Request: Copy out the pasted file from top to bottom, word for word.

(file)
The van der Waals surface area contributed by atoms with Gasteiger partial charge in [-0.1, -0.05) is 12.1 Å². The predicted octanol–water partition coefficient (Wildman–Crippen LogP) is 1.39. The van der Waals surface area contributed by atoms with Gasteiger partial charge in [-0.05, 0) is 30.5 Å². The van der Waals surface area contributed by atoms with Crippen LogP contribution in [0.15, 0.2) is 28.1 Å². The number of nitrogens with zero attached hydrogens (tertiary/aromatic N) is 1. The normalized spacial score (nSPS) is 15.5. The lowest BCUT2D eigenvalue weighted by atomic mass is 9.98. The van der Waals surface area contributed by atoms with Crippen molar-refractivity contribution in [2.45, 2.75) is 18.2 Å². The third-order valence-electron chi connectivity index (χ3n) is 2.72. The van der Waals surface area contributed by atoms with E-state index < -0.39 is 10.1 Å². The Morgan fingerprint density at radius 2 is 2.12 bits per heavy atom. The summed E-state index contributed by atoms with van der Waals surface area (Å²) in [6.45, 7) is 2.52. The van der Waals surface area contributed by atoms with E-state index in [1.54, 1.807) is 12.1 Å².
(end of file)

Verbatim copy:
The van der Waals surface area contributed by atoms with Gasteiger partial charge in [-0.1, -0.05) is 12.1 Å². The predicted octanol–water partition coefficient (Wildman–Crippen LogP) is 1.39. The van der Waals surface area contributed by atoms with Gasteiger partial charge in [-0.05, 0) is 30.5 Å². The van der Waals surface area contributed by atoms with Crippen LogP contribution in [0.15, 0.2) is 28.1 Å². The number of nitrogens with zero attached hydrogens (tertiary/aromatic N) is 1. The normalized spacial score (nSPS) is 15.5. The lowest BCUT2D eigenvalue weighted by atomic mass is 9.98. The van der Waals surface area contributed by atoms with Crippen molar-refractivity contribution in [2.45, 2.75) is 18.2 Å². The third-order valence-electron chi connectivity index (χ3n) is 2.72. The van der Waals surface area contributed by atoms with E-state index < -0.39 is 10.1 Å². The Morgan fingerprint density at radius 2 is 2.12 bits per heavy atom. The summed E-state index contributed by atoms with van der Waals surface area (Å²) in [6.45, 7) is 2.52. The van der Waals surface area contributed by atoms with E-state index in [1.54, 1.807) is 12.1 Å².